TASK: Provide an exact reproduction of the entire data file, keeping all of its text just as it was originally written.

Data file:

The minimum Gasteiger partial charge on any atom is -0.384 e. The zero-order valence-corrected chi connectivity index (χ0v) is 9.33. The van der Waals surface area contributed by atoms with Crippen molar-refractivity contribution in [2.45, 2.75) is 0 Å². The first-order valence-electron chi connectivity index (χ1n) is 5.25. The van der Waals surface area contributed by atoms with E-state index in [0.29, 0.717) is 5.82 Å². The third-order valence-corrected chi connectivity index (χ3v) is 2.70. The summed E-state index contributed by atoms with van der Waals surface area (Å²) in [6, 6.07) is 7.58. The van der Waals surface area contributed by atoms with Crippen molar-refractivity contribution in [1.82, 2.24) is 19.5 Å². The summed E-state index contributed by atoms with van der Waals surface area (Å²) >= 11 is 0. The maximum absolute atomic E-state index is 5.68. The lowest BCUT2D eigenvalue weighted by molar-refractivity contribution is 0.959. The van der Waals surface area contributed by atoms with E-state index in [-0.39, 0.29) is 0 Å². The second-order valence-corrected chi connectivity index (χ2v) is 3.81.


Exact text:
The minimum Gasteiger partial charge on any atom is -0.384 e. The zero-order valence-corrected chi connectivity index (χ0v) is 9.33. The van der Waals surface area contributed by atoms with Crippen molar-refractivity contribution in [2.45, 2.75) is 0 Å². The first-order valence-electron chi connectivity index (χ1n) is 5.25. The van der Waals surface area contributed by atoms with E-state index in [0.29, 0.717) is 5.82 Å². The third-order valence-corrected chi connectivity index (χ3v) is 2.70. The summed E-state index contributed by atoms with van der Waals surface area (Å²) in [6, 6.07) is 7.58. The van der Waals surface area contributed by atoms with Crippen molar-refractivity contribution in [1.82, 2.24) is 19.5 Å². The summed E-state index contributed by atoms with van der Waals surface area (Å²) >= 11 is 0. The maximum absolute atomic E-state index is 5.68. The lowest BCUT2D eigenvalue weighted by molar-refractivity contribution is 0.959. The van der Waals surface area contributed by atoms with E-state index in [-0.39, 0.29) is 0 Å². The second-order valence-corrected chi connectivity index (χ2v) is 3.81.